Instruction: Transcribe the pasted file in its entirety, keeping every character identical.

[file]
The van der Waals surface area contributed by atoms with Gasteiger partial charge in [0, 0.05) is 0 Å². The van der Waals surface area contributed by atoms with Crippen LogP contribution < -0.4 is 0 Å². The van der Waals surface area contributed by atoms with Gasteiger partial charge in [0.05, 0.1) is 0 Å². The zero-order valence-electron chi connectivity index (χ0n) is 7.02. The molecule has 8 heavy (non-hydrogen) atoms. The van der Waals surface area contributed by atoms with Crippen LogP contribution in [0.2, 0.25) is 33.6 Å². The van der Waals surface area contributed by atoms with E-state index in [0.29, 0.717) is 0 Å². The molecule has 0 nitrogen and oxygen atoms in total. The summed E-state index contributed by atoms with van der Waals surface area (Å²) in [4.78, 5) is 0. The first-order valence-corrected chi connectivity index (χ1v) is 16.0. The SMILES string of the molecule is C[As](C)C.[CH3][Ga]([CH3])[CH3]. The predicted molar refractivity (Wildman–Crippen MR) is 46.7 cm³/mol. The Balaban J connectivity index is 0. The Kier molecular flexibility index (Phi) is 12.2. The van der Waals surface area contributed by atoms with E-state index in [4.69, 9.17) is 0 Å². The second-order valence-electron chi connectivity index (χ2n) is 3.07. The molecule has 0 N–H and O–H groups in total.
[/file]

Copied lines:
The van der Waals surface area contributed by atoms with Gasteiger partial charge in [0, 0.05) is 0 Å². The van der Waals surface area contributed by atoms with Crippen LogP contribution < -0.4 is 0 Å². The van der Waals surface area contributed by atoms with Gasteiger partial charge in [0.05, 0.1) is 0 Å². The zero-order valence-electron chi connectivity index (χ0n) is 7.02. The molecule has 8 heavy (non-hydrogen) atoms. The van der Waals surface area contributed by atoms with Crippen LogP contribution in [0.2, 0.25) is 33.6 Å². The van der Waals surface area contributed by atoms with E-state index in [0.29, 0.717) is 0 Å². The molecule has 0 nitrogen and oxygen atoms in total. The summed E-state index contributed by atoms with van der Waals surface area (Å²) in [4.78, 5) is 0. The first-order valence-corrected chi connectivity index (χ1v) is 16.0. The SMILES string of the molecule is C[As](C)C.[CH3][Ga]([CH3])[CH3]. The predicted molar refractivity (Wildman–Crippen MR) is 46.7 cm³/mol. The Balaban J connectivity index is 0. The Kier molecular flexibility index (Phi) is 12.2. The van der Waals surface area contributed by atoms with E-state index in [4.69, 9.17) is 0 Å². The second-order valence-electron chi connectivity index (χ2n) is 3.07. The molecule has 0 N–H and O–H groups in total.